On the other hand, again, it is not the case to understand PT and its governments as mere victims. Lula always praised himself for being the president under whose watch banks and big corporations profited like never before – or as always? It would make sense if the capital gains had been better democratized, fostered productive and not speculative investments. It was not what happened. “National champions” were chosen and played a new kind of Brazilian capitalism that does not respect the environment, much less the basic rules of fair competition, making all sorts of offenses in exchange for money and power. From success to a big pool of mud.

Then arrived the operation Lava Jato, to bare promiscuous relations between businessmen and politicians at the highest levels of the Republic and across all parties. And to the crux of the failure of the political system: what chance has the popular desire to prevail in a Congress where 70% of its representatives were elected with money from ten companies? Who these parliamentary answer to, the voter or campaign donor? No wonder that almost half of Brazilian parliamentarians are involved in corruption investigations. That’s why the financial system plays a crucial role in the political crossroad at which the country finds itself. The basic concept of “one person, one vote” is completely distorted in Brazilian democracy.

What to do? A considerable part of the population, especially the wealthiest ones (but not only them, fair to say), believes that the solution is the impeachment of President Dilma Rousseff – which may happen soon. They believe PT is primarily responsible for the national crisis and should be punished exemplarily, including Lula’s imprisonment. To meet this demand, the vice president Michel Temer (PMDB) articulates with the leaders of the biggest opposition party, the PSDB (Brazilian Social Democracy Party), Aecio Neves and Jose Serra. In addition to them, other supporters of this solution is part of the national business community (mainly represented by Federation of Industries of Sao Paulo, which is shamelessly campaigning for Dilma’s impeachment) and the mainstream media, even if they hide themselves in the false curtain of impartiality.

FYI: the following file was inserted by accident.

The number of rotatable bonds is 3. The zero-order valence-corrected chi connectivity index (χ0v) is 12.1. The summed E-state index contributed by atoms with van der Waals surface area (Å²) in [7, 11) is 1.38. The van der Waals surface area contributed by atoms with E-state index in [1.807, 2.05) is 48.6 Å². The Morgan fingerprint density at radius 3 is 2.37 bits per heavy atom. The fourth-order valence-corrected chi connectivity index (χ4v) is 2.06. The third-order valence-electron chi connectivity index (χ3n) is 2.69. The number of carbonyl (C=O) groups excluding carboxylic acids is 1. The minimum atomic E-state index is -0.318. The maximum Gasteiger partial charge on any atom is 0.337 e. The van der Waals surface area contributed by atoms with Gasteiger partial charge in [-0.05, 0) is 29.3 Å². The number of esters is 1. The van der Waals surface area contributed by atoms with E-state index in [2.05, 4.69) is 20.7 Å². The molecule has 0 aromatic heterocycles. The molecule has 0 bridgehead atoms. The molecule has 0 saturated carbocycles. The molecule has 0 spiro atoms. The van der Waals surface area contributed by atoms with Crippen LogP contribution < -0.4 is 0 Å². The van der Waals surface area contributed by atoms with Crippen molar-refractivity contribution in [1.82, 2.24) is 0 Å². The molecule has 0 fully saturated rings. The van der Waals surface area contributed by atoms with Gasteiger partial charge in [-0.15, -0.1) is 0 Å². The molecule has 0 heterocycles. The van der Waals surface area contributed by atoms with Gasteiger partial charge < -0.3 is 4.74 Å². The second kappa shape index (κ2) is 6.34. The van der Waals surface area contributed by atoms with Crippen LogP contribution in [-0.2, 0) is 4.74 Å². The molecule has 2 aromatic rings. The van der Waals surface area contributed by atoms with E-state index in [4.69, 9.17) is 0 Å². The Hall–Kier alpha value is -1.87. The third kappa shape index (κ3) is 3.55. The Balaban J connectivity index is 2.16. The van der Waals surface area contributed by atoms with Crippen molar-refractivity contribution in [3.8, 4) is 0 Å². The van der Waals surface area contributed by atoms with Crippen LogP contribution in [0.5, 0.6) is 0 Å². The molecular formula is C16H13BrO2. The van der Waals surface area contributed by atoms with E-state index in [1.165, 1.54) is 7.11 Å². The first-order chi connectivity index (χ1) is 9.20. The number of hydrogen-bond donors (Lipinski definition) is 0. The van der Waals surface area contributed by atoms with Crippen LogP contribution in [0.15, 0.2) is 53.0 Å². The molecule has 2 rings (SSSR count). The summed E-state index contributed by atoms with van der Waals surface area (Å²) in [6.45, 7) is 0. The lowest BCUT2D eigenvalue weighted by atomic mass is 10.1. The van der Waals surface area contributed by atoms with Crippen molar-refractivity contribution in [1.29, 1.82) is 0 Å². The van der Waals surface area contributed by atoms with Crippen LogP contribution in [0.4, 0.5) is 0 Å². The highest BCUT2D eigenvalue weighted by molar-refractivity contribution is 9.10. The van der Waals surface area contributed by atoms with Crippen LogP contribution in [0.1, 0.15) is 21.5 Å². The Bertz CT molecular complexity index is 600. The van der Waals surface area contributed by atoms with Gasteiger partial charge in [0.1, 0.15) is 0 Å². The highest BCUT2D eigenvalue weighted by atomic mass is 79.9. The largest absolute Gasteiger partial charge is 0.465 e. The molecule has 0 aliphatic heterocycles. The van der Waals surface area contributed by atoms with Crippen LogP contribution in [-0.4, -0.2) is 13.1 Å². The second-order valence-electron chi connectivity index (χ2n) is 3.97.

This new power bloc has little to do with the anti-corruption smoke emanating from the mainstream media and, consequently, from the protests in favour of impeachment. PMDB and PSDB are also involved up up to their necks in scandals that, unlike those perpetrated by PT, receive less attention from the “independent” media. What do they want? Basically to put into practice the project of “modernization” of Brazil, defeated in the last four presidential elections, of liberal-conservative character: welfare reform; relaxation of labour laws; changes in oil exploration rules of the pre-salt layer; autonomy of the Central Bank; fiscal adjustment for producing robust primary surpluses; adaptation to the dictates of the International Monetary Fund; alignment with US foreign policy; distancing of so-called progressive governments in Latin America; free trade agreements like Pacific Alliance; criminalization of social movements, especially those linked to the right to land (MST) and housing (MTST); reducing the State’s role as promoter of economic growth; new rounds of privatization; policy reform in search of something that resembles the district vote; victory in the presidential election in 2018.

What does the PT offer in response? Very little. After the victory of Dilma Rousseff in 2014, it was clear that the government had to choose: to deepen the achievements of the progressive camp fighting the conservative forces or succumb to market forces to please those who haven’t placed their vote in PT. They opted for the second exit – something that, it is true, had been done since the first Lula term. By doing this, in adopting the speech that had fought in the election campaign, the President lost her political capital. She weakened in the face of adversaries, who started considering impeachment proceedings every day, as did the masses, tired of waiting on a “left turn”.

But there is a basic problem: impeachment is not the solution to bad government. Provided in the 1988 Constitution, the procedure is the result of two variables, political and another essential factor, which is legal. There are a lot of political reasons to take Rousseff out of power. However, there is no clear crime evidence. There is no legal basis for the impeachment based on the so-called “fiscal tricks”, financial procedure widely adopted by state and local governments throughout Brazil, including the former presidents Lula and Fernando Henrique Cardoso. The impeachment based on alleged obstruction of justice committed by Dilma Rousseff second plea bargaining of jailed senator Delcídio Amaral – strengthened by Lula’s indication to the government – has not enough evidence to be irrefutable.